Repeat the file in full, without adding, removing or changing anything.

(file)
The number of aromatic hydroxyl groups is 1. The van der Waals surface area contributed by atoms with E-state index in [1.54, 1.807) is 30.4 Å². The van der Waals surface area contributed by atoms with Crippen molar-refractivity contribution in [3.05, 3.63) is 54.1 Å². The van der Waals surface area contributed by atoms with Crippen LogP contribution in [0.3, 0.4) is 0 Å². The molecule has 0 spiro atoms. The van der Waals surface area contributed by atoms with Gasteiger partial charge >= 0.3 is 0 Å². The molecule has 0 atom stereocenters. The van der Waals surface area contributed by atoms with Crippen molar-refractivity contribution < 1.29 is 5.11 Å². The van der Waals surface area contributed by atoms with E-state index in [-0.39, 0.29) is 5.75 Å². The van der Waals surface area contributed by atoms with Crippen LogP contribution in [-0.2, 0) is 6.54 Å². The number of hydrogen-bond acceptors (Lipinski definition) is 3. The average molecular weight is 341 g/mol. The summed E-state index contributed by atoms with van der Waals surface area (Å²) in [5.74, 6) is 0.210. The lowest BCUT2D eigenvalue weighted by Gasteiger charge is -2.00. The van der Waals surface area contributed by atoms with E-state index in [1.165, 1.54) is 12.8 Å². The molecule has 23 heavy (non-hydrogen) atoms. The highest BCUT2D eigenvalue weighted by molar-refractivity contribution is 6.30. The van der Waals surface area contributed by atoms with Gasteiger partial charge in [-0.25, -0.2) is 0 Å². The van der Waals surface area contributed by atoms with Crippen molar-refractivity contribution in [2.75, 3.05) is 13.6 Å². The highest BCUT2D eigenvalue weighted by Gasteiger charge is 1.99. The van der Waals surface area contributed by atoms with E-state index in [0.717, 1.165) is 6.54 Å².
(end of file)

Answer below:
The number of aromatic hydroxyl groups is 1. The van der Waals surface area contributed by atoms with E-state index in [1.54, 1.807) is 30.4 Å². The van der Waals surface area contributed by atoms with Crippen molar-refractivity contribution in [3.05, 3.63) is 54.1 Å². The van der Waals surface area contributed by atoms with Crippen LogP contribution in [0.3, 0.4) is 0 Å². The molecule has 0 spiro atoms. The van der Waals surface area contributed by atoms with Gasteiger partial charge >= 0.3 is 0 Å². The molecule has 0 atom stereocenters. The van der Waals surface area contributed by atoms with Crippen molar-refractivity contribution < 1.29 is 5.11 Å². The van der Waals surface area contributed by atoms with E-state index in [-0.39, 0.29) is 5.75 Å². The van der Waals surface area contributed by atoms with Crippen LogP contribution in [-0.2, 0) is 6.54 Å². The number of hydrogen-bond acceptors (Lipinski definition) is 3. The average molecular weight is 341 g/mol. The summed E-state index contributed by atoms with van der Waals surface area (Å²) in [5.74, 6) is 0.210. The lowest BCUT2D eigenvalue weighted by Gasteiger charge is -2.00. The van der Waals surface area contributed by atoms with E-state index in [1.165, 1.54) is 12.8 Å². The molecule has 23 heavy (non-hydrogen) atoms. The highest BCUT2D eigenvalue weighted by molar-refractivity contribution is 6.30. The van der Waals surface area contributed by atoms with Gasteiger partial charge in [-0.25, -0.2) is 0 Å². The van der Waals surface area contributed by atoms with Crippen molar-refractivity contribution in [2.75, 3.05) is 13.6 Å². The highest BCUT2D eigenvalue weighted by Gasteiger charge is 1.99. The van der Waals surface area contributed by atoms with E-state index in [0.717, 1.165) is 6.54 Å².